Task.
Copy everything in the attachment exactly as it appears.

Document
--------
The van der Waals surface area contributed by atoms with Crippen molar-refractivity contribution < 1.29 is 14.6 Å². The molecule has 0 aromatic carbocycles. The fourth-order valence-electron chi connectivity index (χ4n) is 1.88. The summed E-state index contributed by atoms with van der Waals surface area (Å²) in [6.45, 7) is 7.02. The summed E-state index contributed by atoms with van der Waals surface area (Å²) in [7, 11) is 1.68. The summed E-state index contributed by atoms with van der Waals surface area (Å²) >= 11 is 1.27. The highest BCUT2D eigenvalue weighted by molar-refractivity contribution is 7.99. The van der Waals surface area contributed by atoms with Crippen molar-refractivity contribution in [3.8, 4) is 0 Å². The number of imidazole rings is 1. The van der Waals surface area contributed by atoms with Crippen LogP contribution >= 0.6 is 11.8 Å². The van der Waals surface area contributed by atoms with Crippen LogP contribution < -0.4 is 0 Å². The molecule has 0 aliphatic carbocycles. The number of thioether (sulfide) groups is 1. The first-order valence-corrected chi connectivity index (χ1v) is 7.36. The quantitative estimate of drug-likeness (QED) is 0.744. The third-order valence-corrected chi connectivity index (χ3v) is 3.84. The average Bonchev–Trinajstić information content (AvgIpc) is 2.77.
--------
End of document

The van der Waals surface area contributed by atoms with Crippen molar-refractivity contribution < 1.29 is 14.6 Å². The molecule has 0 aromatic carbocycles. The fourth-order valence-electron chi connectivity index (χ4n) is 1.88. The summed E-state index contributed by atoms with van der Waals surface area (Å²) in [6.45, 7) is 7.02. The summed E-state index contributed by atoms with van der Waals surface area (Å²) in [7, 11) is 1.68. The summed E-state index contributed by atoms with van der Waals surface area (Å²) >= 11 is 1.27. The highest BCUT2D eigenvalue weighted by molar-refractivity contribution is 7.99. The van der Waals surface area contributed by atoms with Crippen molar-refractivity contribution in [3.8, 4) is 0 Å². The number of imidazole rings is 1. The van der Waals surface area contributed by atoms with Crippen LogP contribution >= 0.6 is 11.8 Å². The van der Waals surface area contributed by atoms with Crippen LogP contribution < -0.4 is 0 Å². The molecule has 0 aliphatic carbocycles. The number of thioether (sulfide) groups is 1. The first-order valence-corrected chi connectivity index (χ1v) is 7.36. The quantitative estimate of drug-likeness (QED) is 0.744. The third-order valence-corrected chi connectivity index (χ3v) is 3.84. The average Bonchev–Trinajstić information content (AvgIpc) is 2.77.